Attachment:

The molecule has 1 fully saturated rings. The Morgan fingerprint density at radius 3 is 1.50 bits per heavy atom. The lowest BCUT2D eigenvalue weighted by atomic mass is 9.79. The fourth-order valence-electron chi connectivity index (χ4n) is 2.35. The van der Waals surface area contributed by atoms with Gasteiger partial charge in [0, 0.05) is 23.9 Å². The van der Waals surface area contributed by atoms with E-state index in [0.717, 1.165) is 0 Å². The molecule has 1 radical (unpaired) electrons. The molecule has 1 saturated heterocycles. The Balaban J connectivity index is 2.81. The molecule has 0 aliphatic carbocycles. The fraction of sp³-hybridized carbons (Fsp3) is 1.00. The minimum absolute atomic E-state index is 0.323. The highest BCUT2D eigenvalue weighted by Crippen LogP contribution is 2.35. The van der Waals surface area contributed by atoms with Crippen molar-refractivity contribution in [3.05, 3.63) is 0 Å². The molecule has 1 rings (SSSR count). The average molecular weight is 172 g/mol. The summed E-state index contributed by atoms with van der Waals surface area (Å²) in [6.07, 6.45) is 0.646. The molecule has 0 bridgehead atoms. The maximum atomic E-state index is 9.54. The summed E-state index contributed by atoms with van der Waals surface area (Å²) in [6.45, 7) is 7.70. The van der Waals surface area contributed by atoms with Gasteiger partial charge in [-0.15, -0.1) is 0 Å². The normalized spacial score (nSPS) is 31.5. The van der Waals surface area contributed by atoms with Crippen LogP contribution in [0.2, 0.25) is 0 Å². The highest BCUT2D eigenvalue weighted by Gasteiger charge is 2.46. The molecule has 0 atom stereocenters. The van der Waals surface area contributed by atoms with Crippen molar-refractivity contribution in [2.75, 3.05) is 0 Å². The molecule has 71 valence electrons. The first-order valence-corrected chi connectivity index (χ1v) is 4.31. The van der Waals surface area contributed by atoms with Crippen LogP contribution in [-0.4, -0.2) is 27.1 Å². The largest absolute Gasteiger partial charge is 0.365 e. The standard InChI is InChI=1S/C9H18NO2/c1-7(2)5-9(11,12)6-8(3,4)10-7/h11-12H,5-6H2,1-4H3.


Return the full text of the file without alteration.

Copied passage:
The molecule has 1 fully saturated rings. The Morgan fingerprint density at radius 3 is 1.50 bits per heavy atom. The lowest BCUT2D eigenvalue weighted by atomic mass is 9.79. The fourth-order valence-electron chi connectivity index (χ4n) is 2.35. The van der Waals surface area contributed by atoms with Gasteiger partial charge in [0, 0.05) is 23.9 Å². The van der Waals surface area contributed by atoms with E-state index in [0.717, 1.165) is 0 Å². The molecule has 1 radical (unpaired) electrons. The molecule has 1 saturated heterocycles. The Balaban J connectivity index is 2.81. The molecule has 0 aliphatic carbocycles. The fraction of sp³-hybridized carbons (Fsp3) is 1.00. The minimum absolute atomic E-state index is 0.323. The highest BCUT2D eigenvalue weighted by Crippen LogP contribution is 2.35. The van der Waals surface area contributed by atoms with Crippen molar-refractivity contribution in [3.05, 3.63) is 0 Å². The molecule has 1 rings (SSSR count). The average molecular weight is 172 g/mol. The summed E-state index contributed by atoms with van der Waals surface area (Å²) in [6.07, 6.45) is 0.646. The molecule has 0 bridgehead atoms. The maximum atomic E-state index is 9.54. The summed E-state index contributed by atoms with van der Waals surface area (Å²) in [6.45, 7) is 7.70. The van der Waals surface area contributed by atoms with Gasteiger partial charge in [-0.15, -0.1) is 0 Å². The normalized spacial score (nSPS) is 31.5. The van der Waals surface area contributed by atoms with Crippen LogP contribution in [0.2, 0.25) is 0 Å². The highest BCUT2D eigenvalue weighted by Gasteiger charge is 2.46. The molecule has 0 atom stereocenters. The van der Waals surface area contributed by atoms with Crippen molar-refractivity contribution in [2.75, 3.05) is 0 Å². The molecule has 71 valence electrons. The first-order valence-corrected chi connectivity index (χ1v) is 4.31. The van der Waals surface area contributed by atoms with Crippen LogP contribution in [-0.4, -0.2) is 27.1 Å². The largest absolute Gasteiger partial charge is 0.365 e. The standard InChI is InChI=1S/C9H18NO2/c1-7(2)5-9(11,12)6-8(3,4)10-7/h11-12H,5-6H2,1-4H3.